Heather:        Yeah. So, when we transferred over we did find it a lot easier. Again, the payslips are just sent to us electronically so we can just print them out, scan them and send them back. All of that process is really good. We can mail them but we just tend to scan them and send them back. All of that makes it easier because you can just do it, get on with it and do it all from home basically and that’s much better for us.

Addison:       If there’s problems in other areas with the Direct Payments, do you feel you know where to go for help and support now?

Heather:        Yes, we’ve got the contact phone numbers and if I’ve had an issue we either send an email or we phone.

Addison:       Is that with the Early Learning Team again?

Heather:        Yeah, we do phone the Early Learning Team, they’re very good. But Purple are also very good. They’ve done a number of follow-up phone calls and again their very really accommodating. We work during the week and trying to organise an appointment, well we often don’t get home until six o’clock of an evening.  Purple were really good and really flexible and would come out later in the evenings to accommodate our needs and just go through it all. They would not cause a fuss, would work around the kids and worker around the fact I had kids climbing over me.

Addison:       Fantastic.  What have been some of the problems you’ve found with Direct Payments and how would you say you’ve resolved them if you’ve resolved them?

Heather:        The whole process was fine. I think the main issue for us was finding a carer, especially as its such limited hours, Lewis has very limited hours. Getting somebody to work those really casual, really limited hours is the main issue.

Addison:       How many hours does he have if you don’t mind me asking?

Heather:        Well it works out he gets about four hours a fortnight. So, it’s not a lot. However, the flexibility is that you can use them how you need them. So, if we need to take him out for a day, if he wanted to go out for a day, we can accumulate them so we don’t have to just use the four hours at once. It’s really good for us as we can save them up and get him out for a day which has worked really well.

Finding a carer was quite difficult, obviously with all the correct checks and everything. But, because I work in additional needs I managed to find a carer through where I work. He does care for other people as well that have Direct Payments. So, if you can find somebody who cares for a few people then they can just schedule you in to different times then it works. But, that’s been our main issue was just getting a carer and having the carer being able to work when we need him to work.

Addison:       Has that been the same carer since you’ve been doing it?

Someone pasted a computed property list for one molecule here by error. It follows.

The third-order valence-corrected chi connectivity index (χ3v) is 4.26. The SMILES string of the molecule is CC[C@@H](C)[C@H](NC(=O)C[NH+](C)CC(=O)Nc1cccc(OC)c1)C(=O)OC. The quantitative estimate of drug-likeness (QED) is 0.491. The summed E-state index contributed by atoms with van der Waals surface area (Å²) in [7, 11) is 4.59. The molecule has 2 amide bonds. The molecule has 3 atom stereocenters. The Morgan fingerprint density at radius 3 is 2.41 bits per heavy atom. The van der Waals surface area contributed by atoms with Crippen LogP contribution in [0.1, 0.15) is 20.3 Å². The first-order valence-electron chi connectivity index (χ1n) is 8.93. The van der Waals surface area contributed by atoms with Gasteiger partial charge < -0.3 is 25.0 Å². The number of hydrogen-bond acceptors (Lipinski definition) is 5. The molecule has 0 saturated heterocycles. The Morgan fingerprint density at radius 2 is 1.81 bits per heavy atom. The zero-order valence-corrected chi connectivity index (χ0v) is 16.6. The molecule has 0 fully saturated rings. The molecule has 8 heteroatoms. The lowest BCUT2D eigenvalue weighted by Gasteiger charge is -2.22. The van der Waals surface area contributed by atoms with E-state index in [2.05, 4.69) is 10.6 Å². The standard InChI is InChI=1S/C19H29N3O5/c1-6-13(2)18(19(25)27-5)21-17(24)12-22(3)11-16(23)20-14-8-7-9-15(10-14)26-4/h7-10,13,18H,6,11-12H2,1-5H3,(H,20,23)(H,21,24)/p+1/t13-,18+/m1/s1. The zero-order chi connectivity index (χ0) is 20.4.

Heather:        Well the first one we had initially signed up, due to family commitments, he wasn’t able to do it, as the hours tend to be on weekends or of an evening or in the holiday. So yeah, I think the carers is the issue, and speaking to other people that is an issue that people have, it’s really hard to find the carers.

Addison:       I hear a lot of problems with villages if they’re more rural it makes carers very difficult to get to. But, then I was speaking to someone the other day in the city centre and they were saying it’s just as difficult to get there as people don’t like to travel in the centre of the towns.

Heather:        I don’t think our village is a great distance from anywhere and the carer we’ve got doesn’t mind travelling. However, when you’ve got limited funds that does present a bit of a problem as well because you’ve got to pay your hourly rate and then you have to pay a travel rate as well because of the amount of petrol that they’re using to get somewhere. That gets a bit tricky. I mean, we have to be very careful with how we use our funds.

Also, we’ve changed our plan a couple of times. Initially Lewis did have a portion towards a carer but then he wanted to do horse riding and that was about getting him active and keeping him energetic because obviously we struggle to keep him active as well.  He likes to just isolate himself in his room and sit there and play games as teenagers do. So, it was trying to get him out and get him more active as well.

That was good, in that as long as you contact the team you can change planes. We changed it from horse riding because he got sick of that. He doesn’t stick at anything for any one time. So, he did horse riding for a few months and he didn’t want to do that anymore.

Addison:       How easy did you find it to change?

Heather:        It was okay. We just contact the Early Learning Team and then Sharron came out again and we explained to her that he doesn’t want to do horse riding anymore.  The problem with Lewis is he does swop and change so quickly it really is hard. That is why it’s really difficult and I can’t access really mainstream clubs because he just doesn’t stick at it. We’ve tried scout groups and stuff and he’s alright for a bit but then, and this is especially true if it changes to wintertime, its noisy in the halls he can’t cope. So, we don’t have a lot of options for things that he can access.  However, he’s just started doing jump club. So, we’ve changed the portion that we originally had for horse riding into jump club and that works really well. He really enjoys that because he enjoys trampolining.